While the new timeline imposed by an October 1 FAFSA start date and the use of “prior-prior year” income information for determining awards suggests a more sensible and timely approach to financial aid, the jury is still out as to how successful the new plan will be for both students and institutions. At the same time they are dealing with various logistical issues, colleges formerly boasting of “need-blind” admissions or “no loan” packaging are reassessing their policies to ensure adequate financial aid resources remain available to the greatest number of students. Most but not all colleges offer merit scholarships that are important recruitment tools in the process. But variations in the balance between grants and loans in financial aid packages make some colleges appear more generous than they really are. It’s not unusual for colleges to engage in “gapping” (not covering full need) when offering financial aid, but the gaps appear to be getting larger. And be aware that not all guarantee merit scholarships for four full years. To save money without harming published freshmen retention rates, colleges may not continue scholarships after two years—even if all academic requirements have been met. Although it really pays to be a savvy shopper before applying and committing to a school, keep in mind that financial aid offices ultimately hold all the cards and their incentive is to keep costs low while at the same time recruiting top prospects. Understanding the institution’s approach to financial aid from the very beginning could save disappointment later.
  4. Are budget cuts affecting programs?
    Ask Buffalo’s baseball players or Temple’s rowers or the swimmers at the University of Maryland why this may be important. While some cuts cannot be anticipated, others may be planned and colleges have a responsibility to make them public. Be aware that the question isn’t limited to sports. Responding to increased pressure to emphasize more marketable majors, colleges are re-configuring programs—cutting some and adding new opportunities. At a more basic level, colleges may be quietly increasing class size, making it more difficult to get some majors, relying more heavily on teaching assistants (TA's), or offering specific classes less often—even eliminating them altogether. Short of finding that a program or major has been done away with, students may experience difficulty finishing in four years if classes are overloaded or simply unavailable, especially in areas where coursework is highly sequenced. And if the prospect of transferring sometime in your undergraduate career doesn’t appeal, make sure the programs (including athletic) in which you are interested are on firm footing with the institution.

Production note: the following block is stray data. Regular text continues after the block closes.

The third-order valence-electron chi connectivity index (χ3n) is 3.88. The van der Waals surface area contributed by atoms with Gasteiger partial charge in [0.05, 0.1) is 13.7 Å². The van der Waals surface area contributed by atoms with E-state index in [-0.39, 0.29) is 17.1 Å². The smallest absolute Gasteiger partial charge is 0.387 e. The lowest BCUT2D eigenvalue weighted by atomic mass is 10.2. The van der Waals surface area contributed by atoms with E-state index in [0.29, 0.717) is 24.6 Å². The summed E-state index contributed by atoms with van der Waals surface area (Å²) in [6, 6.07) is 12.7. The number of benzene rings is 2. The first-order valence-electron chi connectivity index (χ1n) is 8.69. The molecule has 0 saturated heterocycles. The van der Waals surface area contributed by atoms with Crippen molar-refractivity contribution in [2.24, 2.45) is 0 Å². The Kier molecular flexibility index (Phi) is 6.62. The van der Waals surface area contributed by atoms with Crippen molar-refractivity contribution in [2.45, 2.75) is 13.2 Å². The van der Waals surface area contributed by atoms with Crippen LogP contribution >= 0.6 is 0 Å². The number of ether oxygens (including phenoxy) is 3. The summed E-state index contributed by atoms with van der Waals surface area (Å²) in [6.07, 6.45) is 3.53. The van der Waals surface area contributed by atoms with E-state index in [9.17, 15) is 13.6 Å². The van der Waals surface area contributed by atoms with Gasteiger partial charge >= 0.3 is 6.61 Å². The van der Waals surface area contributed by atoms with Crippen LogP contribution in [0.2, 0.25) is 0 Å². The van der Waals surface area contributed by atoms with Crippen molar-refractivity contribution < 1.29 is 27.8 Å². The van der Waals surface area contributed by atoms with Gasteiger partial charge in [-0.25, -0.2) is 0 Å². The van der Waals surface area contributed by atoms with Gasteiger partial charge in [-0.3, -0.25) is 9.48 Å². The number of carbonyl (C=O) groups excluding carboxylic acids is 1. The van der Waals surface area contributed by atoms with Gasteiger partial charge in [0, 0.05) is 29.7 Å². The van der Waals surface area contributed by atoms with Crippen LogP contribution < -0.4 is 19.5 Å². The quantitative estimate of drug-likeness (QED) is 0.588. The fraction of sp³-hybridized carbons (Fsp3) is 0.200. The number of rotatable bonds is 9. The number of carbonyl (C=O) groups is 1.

5. Will there be changes in requirements for graduation?
    Sometimes this can work in your favor. Loyola University of Chicago reduced the number of credit hours required for graduation from 128 to 120. But because AP/IB or other outside college credits earned during high school can mean significant money both to you and the institution, take the time to see how these credits may be applied (toward graduation or specific majors) and ask if the college anticipates changes in these kinds of arrangements. For example, Dartmouth no longer grants credit for AP or IB examinations. Placement and some exemptions may be offered instead. In other words, Dartmouth can now count on four years of tuition payments from undergrads. And the questions can be even more complex involving credit for internships, co-ops or research. If the goal is to graduate in four years or less, it’s worth investigating if there are plans under consideration that might affect your ability to graduate on time.
  6. What is the impact on student services?
    Applicants don’t always take into account the real value of the student services component when considering colleges. As schools discover they can make money from room and board packages, students may find themselves limited by restrictive housing policies and meal plans. For lots of different reasons—including financial—colleges are limiting students to on-campus housing for more years. The more captive the audience, the less risk involved in building glamorous new facilities. But beyond day-to-day living, services also include everything from library or gym facilities and hours, to tech support, career advising, health/mental health services or academic support for writing centers and math labs. These should be “growing” operations, and if they aren’t, budget cuts in these areas might be concerning.
Because colleges won’t always volunteer the information, it’s important that you do some in-depth research and ask the questions necessary to understand potential game changers.

Make it your mission to test whether the college “experience” promised today will be there four years from now, and make sure the process by which you get there is clear.